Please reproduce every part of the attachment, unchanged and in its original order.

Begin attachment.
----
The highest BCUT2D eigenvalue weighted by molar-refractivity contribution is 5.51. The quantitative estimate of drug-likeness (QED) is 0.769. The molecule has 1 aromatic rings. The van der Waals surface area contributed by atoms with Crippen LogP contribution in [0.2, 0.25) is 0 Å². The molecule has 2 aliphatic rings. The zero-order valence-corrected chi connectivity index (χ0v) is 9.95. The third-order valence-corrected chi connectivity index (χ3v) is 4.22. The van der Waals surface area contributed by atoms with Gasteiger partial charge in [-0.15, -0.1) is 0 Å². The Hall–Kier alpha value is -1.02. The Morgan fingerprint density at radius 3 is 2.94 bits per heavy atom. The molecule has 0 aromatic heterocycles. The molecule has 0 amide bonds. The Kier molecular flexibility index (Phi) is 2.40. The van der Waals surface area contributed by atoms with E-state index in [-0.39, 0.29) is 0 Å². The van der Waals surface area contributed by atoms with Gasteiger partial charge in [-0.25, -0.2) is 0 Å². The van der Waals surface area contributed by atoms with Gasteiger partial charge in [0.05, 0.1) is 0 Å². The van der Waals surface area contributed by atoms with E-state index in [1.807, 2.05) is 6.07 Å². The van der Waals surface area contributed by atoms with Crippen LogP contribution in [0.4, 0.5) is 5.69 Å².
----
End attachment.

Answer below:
The highest BCUT2D eigenvalue weighted by molar-refractivity contribution is 5.51. The quantitative estimate of drug-likeness (QED) is 0.769. The molecule has 1 aromatic rings. The van der Waals surface area contributed by atoms with Crippen LogP contribution in [0.2, 0.25) is 0 Å². The molecule has 2 aliphatic rings. The zero-order valence-corrected chi connectivity index (χ0v) is 9.95. The third-order valence-corrected chi connectivity index (χ3v) is 4.22. The van der Waals surface area contributed by atoms with Gasteiger partial charge in [-0.15, -0.1) is 0 Å². The Hall–Kier alpha value is -1.02. The Morgan fingerprint density at radius 3 is 2.94 bits per heavy atom. The molecule has 0 aromatic heterocycles. The molecule has 0 amide bonds. The Kier molecular flexibility index (Phi) is 2.40. The van der Waals surface area contributed by atoms with E-state index in [-0.39, 0.29) is 0 Å². The van der Waals surface area contributed by atoms with Gasteiger partial charge in [-0.25, -0.2) is 0 Å². The van der Waals surface area contributed by atoms with Gasteiger partial charge in [0.05, 0.1) is 0 Å². The van der Waals surface area contributed by atoms with E-state index in [1.807, 2.05) is 6.07 Å². The van der Waals surface area contributed by atoms with Crippen LogP contribution in [0.4, 0.5) is 5.69 Å².